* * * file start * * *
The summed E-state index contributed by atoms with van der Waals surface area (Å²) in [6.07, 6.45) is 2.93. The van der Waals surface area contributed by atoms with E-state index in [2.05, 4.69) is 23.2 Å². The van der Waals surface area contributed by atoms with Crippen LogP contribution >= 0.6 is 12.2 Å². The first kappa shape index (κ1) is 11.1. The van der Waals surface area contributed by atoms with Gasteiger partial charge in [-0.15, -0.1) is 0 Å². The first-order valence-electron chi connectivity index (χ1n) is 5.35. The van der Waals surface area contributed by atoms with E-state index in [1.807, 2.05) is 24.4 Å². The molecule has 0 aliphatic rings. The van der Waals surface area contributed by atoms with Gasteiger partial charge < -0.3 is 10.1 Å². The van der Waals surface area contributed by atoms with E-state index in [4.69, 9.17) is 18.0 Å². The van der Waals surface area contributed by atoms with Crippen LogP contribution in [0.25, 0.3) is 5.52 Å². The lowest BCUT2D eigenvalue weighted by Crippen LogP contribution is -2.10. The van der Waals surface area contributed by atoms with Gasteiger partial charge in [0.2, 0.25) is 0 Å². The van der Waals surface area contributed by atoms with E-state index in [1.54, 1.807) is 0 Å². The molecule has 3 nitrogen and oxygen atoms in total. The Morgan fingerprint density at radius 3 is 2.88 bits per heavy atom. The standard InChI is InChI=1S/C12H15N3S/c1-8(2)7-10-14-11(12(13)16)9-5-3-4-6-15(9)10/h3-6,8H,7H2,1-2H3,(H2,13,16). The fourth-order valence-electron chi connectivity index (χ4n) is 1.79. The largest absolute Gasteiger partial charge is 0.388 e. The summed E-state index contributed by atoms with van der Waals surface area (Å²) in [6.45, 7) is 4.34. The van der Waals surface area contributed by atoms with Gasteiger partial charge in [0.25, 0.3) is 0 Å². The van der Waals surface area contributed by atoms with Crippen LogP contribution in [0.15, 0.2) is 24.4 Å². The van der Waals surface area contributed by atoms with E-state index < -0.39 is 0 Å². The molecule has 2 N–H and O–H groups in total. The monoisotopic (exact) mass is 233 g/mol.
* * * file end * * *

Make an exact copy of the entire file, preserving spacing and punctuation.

The summed E-state index contributed by atoms with van der Waals surface area (Å²) in [6.07, 6.45) is 2.93. The van der Waals surface area contributed by atoms with E-state index in [2.05, 4.69) is 23.2 Å². The van der Waals surface area contributed by atoms with Crippen LogP contribution >= 0.6 is 12.2 Å². The first kappa shape index (κ1) is 11.1. The van der Waals surface area contributed by atoms with Gasteiger partial charge in [-0.15, -0.1) is 0 Å². The first-order valence-electron chi connectivity index (χ1n) is 5.35. The van der Waals surface area contributed by atoms with E-state index in [1.807, 2.05) is 24.4 Å². The molecule has 0 aliphatic rings. The van der Waals surface area contributed by atoms with Gasteiger partial charge < -0.3 is 10.1 Å². The van der Waals surface area contributed by atoms with E-state index in [4.69, 9.17) is 18.0 Å². The van der Waals surface area contributed by atoms with Crippen LogP contribution in [0.25, 0.3) is 5.52 Å². The lowest BCUT2D eigenvalue weighted by Crippen LogP contribution is -2.10. The van der Waals surface area contributed by atoms with Gasteiger partial charge in [0.2, 0.25) is 0 Å². The van der Waals surface area contributed by atoms with E-state index in [1.54, 1.807) is 0 Å². The molecule has 3 nitrogen and oxygen atoms in total. The Morgan fingerprint density at radius 3 is 2.88 bits per heavy atom. The standard InChI is InChI=1S/C12H15N3S/c1-8(2)7-10-14-11(12(13)16)9-5-3-4-6-15(9)10/h3-6,8H,7H2,1-2H3,(H2,13,16). The fourth-order valence-electron chi connectivity index (χ4n) is 1.79. The largest absolute Gasteiger partial charge is 0.388 e. The summed E-state index contributed by atoms with van der Waals surface area (Å²) in [6.45, 7) is 4.34. The van der Waals surface area contributed by atoms with Gasteiger partial charge in [0.25, 0.3) is 0 Å². The van der Waals surface area contributed by atoms with Crippen LogP contribution in [0.15, 0.2) is 24.4 Å². The van der Waals surface area contributed by atoms with E-state index < -0.39 is 0 Å². The molecule has 2 N–H and O–H groups in total. The monoisotopic (exact) mass is 233 g/mol.